As I’ve detailed in previous posts, Lindamood-Bell Australia began teaching me how to visualize with a single word. We moved on pretty quickly to a single sentence. Once I learnt what is meant by picturing a word then picturing a sentence, I had to learn how to verbalize it. I didn’t really understand “visualizing and verbalizing” until about August even though I was doing it.
It isn’t enough to create a mental image in your mind, that is visualize an entire sentence then a whole paragraph then an entire page; you need to be able to describe that image and also summarize the sentence or paragraph or page in words clearly — that is, verbalize it to your clinician.
So what did that mean?
The Big Result: Reading Comprehension and Recall
In the Gray Oral Reading Test, Form A, which is one of the tests used for diagnostic purposes, I improved hugely. This test measures straight recall. You read a paragraph. They take the text away, and you have to answer four open-ended questions posed to you by the assessor. I had inconsistent and kind of depressing results the first time. This time — 100% all around, well, except for one pesky grade level. But I improved there too! At the grade 6 level, I improved from 75% to 100. Eighth grade I remained at 100%. Tenth grade, I improved from 88% to 100%. Grade 12 I went from 50% to 88%. College level, I went from 75% to 100%. And adult level I remained at 100%.
I’d noticed my recall had shot up. I was able to not only remember but have confidence in what I was remembering because it felt solid in my memory banks. I remembered what I read — whether pages from the novel The Lions of Al-Rassan or sections in Philosophy of Mind text — because I could see the images in my head. For the first time since my brain injury, I was also able to build up the big picture of what I was reading — this requires recall. If you can’t recall what you read previously, you can’t build up the big picture. But you also need comprehension.
The Gray Oral Reading Tests 4, Forms A/B comprise stories you read out loud then they take the story away and put in front of you five multiple-choice questions. You read along with them as they read out loud the first question and its four possible answers. After you choose A, B, C, or D, they read the next question, and so on. This time I recognized within those questions, concepts such as main idea, higher-order thinking questions, questions about feeling and expression, things I still struggle with but are way, way, WAY, better than back in June. They saw I was stressing over reading stories I recognized from my original assessment, wanting to do better, still not happy at how back in June I’d struggled over answering some of the multiple-choice questions. I was definitely not struggling as much. But was that a practice effect or comprehension? It felt like comprehension to me. They decided to test me again using new-to-me stories without telling me why they were giving me additional stories to read; they scored me on those stories. I was less stressed as I read the new stories, the questions, the multiple choices, and answered the questions. I actually scored better on the new ones than on the ones I knew from the June assessment! That’s what stress does to you!!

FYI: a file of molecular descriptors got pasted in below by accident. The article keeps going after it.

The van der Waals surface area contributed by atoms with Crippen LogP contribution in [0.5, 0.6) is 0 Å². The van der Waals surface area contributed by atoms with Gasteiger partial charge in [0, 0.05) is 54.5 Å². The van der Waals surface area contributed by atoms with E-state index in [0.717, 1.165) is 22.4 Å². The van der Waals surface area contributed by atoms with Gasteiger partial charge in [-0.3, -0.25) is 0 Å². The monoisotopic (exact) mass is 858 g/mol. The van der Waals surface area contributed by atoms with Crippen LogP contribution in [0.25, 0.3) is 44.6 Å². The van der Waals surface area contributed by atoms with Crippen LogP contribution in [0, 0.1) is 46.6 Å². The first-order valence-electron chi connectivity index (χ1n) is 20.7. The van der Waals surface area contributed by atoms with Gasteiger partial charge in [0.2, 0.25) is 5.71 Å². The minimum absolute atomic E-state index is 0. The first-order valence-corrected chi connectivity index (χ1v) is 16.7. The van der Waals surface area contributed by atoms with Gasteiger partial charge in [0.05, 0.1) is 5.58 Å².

As I mentioned earlier, my reading Rate results from this test remained abysmally slow: 16th percentile. Accuracy remained at 95th percentile. Fluency remained at 63rd percentile. But — drum roll –my Comprehension score went from 63rd percentile to 84th! This is actually the top percentile for adults. The best part: I scored 70 out of 70. *Pumping fists*
They don’t test for volume of language, that is, how much text I can read in a sitting. But we know experientially that I’ve been increasing week after week the volume I’m reading. We began with a sentence. I’m now up to four pages, reading them Page by Page. My next goal is a chapter. I don’t know how I’ll get there, though. I’ll be working on goals next week.
Reading rate is the same. Volume and Comprehension are up. My reading rate hasn’t changed, but I’m understanding much better what I read and I’m reading much more text with comprehension and good recall.
It is possible to restore reading comprehension after brain injury! No strategies needed anymore!! (Well, except for covering off the text . . . for now.)
I haven’t tested my long-term recall in the real world. But every time I summarize what I’ve read so far in the novel, starting from the Prologue, I remember it. The Philosophy of Mind is not as solid with just me reading it, probably because it takes more mental energy and effort. I fatigue quicker with it; fatigue plus huge effort equals not being as disciplined in creating images. I also am not good at creating higher-order thinking questions (HOTs). I’m going to go back to my course modules and use those questions as my HOTs. But I think this day calls for cake!!